Teacher Forum Provides Professional Advice to Future Educators
April 13, 2010
A recent event held at Mount Union College for education majors allowed the students to have access to the best advice and teaching methods as presented by veteran teachers with years of field experience.
Mount Union student Molly Carte listens intently to the advice of experienced teachers.
Eight teachers from Alliance City Schools and Kent City Schools participated in a "Teacher Forum" for early childhood education majors, held in the Campus Grounds of the Hoover-Price Campus Center at Mount Union. Each teacher sat at an individual stations and presented their best ideas, most creative solutions and teaching techniques to a small number of Mount Union students. The students, all members of education instructor Deborah Walker's Integrated Language Arts for Emergent Readers class, rotated around the room, until each student had been at each individual station. The idea was Walker's, and, with the help of Alliance City Schools Curriculum Director Sue Shuster, they were able to recruit teachers from the grade school level who had worked considerably with teacher candidates (formerly known as student teachers).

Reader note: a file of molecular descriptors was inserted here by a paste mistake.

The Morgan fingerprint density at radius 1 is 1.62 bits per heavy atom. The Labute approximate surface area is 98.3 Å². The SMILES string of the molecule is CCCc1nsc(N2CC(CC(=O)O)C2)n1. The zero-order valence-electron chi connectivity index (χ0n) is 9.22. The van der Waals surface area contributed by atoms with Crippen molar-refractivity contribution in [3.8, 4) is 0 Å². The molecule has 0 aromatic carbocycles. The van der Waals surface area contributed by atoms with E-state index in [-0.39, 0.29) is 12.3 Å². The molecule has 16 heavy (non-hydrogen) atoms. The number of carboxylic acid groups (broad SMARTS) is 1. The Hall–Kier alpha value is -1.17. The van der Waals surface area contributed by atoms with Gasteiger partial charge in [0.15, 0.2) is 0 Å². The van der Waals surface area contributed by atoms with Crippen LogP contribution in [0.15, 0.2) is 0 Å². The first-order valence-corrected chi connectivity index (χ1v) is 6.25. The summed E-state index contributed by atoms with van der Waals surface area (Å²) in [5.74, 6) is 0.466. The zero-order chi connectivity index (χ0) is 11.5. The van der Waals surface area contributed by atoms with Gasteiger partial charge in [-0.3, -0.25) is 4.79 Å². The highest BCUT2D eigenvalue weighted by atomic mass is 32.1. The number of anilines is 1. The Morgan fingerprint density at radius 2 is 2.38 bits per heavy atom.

"This is a very strong group of students, and they are very excited to have dialogue with teachers who are in the field," said Walker. "I really think these students will take these ideas being presented and run with them."
Molly Carte, a junior from Cleveland, was thrilled to have this opportunity.
"Mount Union gives us so many good opportunities to gain experience. And experience is everything," said Cart. "It also enabled us to make connections with people we might later want to contact, making it easier to have communication and network with people in the field. This was priceless."
The teachers who participated in the event were Kelly Barthel, Peggy Brennen, Cheryl Butler, Lynn Clunk, Kathy Kramer, Andrea Offenbecher and Missy Ruggles of Alliance City Schools and April Parks of Kent City Schools.
"An event like this better prepares our students," said Walker. "They are anxious to get as many ideas as they can and this gives them more confidence as they enter the field of education."